An estimated 250,000 minibus taxis, such as these near Bree Street in Johannesburg, operate in SA. Picture: ALON SKUY
An estimated 250,000 minibus taxis, such as these near Bree Street in Johannesburg, operate in SA. Picture: ALON SKUY

The taxi industry, which transports 16.5-million passengers a day in SA, says it is negotiating with the government for interprovincial operators to be permitted to carry full passenger loads to help them make up for losses incurred during the lockdown.

Local travel restrictions were lifted a month ago allowing taxis to carry a 100% load. The restrictions for interprovincial travel are still pegged at 70%.

Interprovincial travel has been banned ever since the onset of the national lockdown except in special circumstances, which  included work and funerals of close family. Even then, travellers needed specific documents to do so.

The government eased these lockdown regulations from Monday at midnight, permitting citizens to move between provinces, visit family and friends and also lifting the ban on domestic travel for leisure tourism, among others.

Cross-border operations are still prohibited as the country's borders remain closed.

The government’s decision on the 100% loading capacity for local operations, however, has been criticised by health experts as the “most efficient way” to spread the respiratory disease caused by the coronavirus.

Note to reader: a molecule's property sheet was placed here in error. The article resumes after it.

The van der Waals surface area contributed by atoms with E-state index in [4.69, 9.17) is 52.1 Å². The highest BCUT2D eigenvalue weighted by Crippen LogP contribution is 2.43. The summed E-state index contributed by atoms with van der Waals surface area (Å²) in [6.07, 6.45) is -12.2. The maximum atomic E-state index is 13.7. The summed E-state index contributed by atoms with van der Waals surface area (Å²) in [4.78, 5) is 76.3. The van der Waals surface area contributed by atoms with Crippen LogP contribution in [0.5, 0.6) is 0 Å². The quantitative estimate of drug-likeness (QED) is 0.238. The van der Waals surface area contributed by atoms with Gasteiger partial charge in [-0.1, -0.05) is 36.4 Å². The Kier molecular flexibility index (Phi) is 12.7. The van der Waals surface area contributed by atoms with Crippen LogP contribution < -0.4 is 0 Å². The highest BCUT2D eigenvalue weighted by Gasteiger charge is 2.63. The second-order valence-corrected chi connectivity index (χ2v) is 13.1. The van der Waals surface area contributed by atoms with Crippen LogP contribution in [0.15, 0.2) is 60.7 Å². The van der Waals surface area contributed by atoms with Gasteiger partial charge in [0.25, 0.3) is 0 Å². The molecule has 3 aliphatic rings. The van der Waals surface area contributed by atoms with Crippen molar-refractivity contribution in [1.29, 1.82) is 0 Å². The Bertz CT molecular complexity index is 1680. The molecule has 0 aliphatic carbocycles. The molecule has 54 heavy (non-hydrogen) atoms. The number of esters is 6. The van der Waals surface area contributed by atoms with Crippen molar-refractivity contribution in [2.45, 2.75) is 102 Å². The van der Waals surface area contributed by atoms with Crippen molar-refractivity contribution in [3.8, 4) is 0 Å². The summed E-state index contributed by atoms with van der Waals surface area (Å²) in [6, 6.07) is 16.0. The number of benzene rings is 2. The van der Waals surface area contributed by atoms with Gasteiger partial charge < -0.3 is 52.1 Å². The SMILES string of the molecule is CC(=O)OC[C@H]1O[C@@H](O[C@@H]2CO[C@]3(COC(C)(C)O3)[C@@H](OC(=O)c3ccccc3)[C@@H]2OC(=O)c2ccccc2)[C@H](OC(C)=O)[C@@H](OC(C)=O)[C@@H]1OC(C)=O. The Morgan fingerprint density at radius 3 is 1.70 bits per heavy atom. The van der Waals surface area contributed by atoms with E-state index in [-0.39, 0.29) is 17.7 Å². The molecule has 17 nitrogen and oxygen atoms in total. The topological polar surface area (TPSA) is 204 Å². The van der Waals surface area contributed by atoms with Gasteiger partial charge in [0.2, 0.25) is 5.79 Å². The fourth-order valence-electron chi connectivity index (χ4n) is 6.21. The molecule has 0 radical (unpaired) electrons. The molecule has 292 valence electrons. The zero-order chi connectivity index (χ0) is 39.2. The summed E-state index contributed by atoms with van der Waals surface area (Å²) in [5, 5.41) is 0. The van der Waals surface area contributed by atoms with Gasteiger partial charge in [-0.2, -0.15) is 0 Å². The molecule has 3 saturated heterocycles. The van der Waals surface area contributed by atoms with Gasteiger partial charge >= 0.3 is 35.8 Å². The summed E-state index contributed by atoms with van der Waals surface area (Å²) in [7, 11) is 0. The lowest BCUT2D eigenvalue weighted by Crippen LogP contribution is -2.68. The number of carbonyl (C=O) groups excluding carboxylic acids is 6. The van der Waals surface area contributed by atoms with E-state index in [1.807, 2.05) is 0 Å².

Thabiso Molelekwa, spokesperson of the SA National Taxi Council (Santaco), the country’s largest taxi organisation, told Business Day on Tuesday that in their discussions with the government, they were putting forward a “compelling case” for the state to permit long-distance operators to fully load taxis, instead of the current 70% loading capacity.

Molelekwa said the move to level 2 would lead to more passenger traffic as commuters no longer need to get a permit to travel between provinces.

“Level 2 means we must find ourselves [on the road to] recovery.” The only “outstanding issue” was the 70% loading capacity for long-distance operations.

“Long-distance operators were the most affected, primarily because they have been on lockdown since level 5 [of the lockdown] started in March. In level 3 they were afforded opportunity to do interprovincial travel with 70% loading capacity,” he said.

“There’s a need for us to look at how we can persuade government to assist long distance operators to load 100% [capacity]. Those discussions are now in process ... we hope to find a solution to this very soon.”

Theo Malele, spokesperson of the National Taxi Alliance, SA’s second-largest taxi organisation, told Business Day that the move to alert level 2 will “ease the burden” the taxi industry — which contributes R40bn per year to the fiscus — has been enduring for the past five months of the lockdown.

“The citizens can now travel for leisure across the country [and] that is good news to us.” He said they would make sure health and safety protocols were “followed to the latter so that there is no resurgence of Covid-19”.

“It will take us a bit of time to get back to normality. But we welcome [the easing of restrictions] and we are more certain that the future of the taxi industry looks bright.”

The unregulated  taxi industry is yet to accept the R1.14bn Covid-19 relief fund the government has offered, rejecting the stringent conditions attached to it that are aimed at formalising the sector. The industry said the relief was too little compared with the losses it had incurred during the lockdown.


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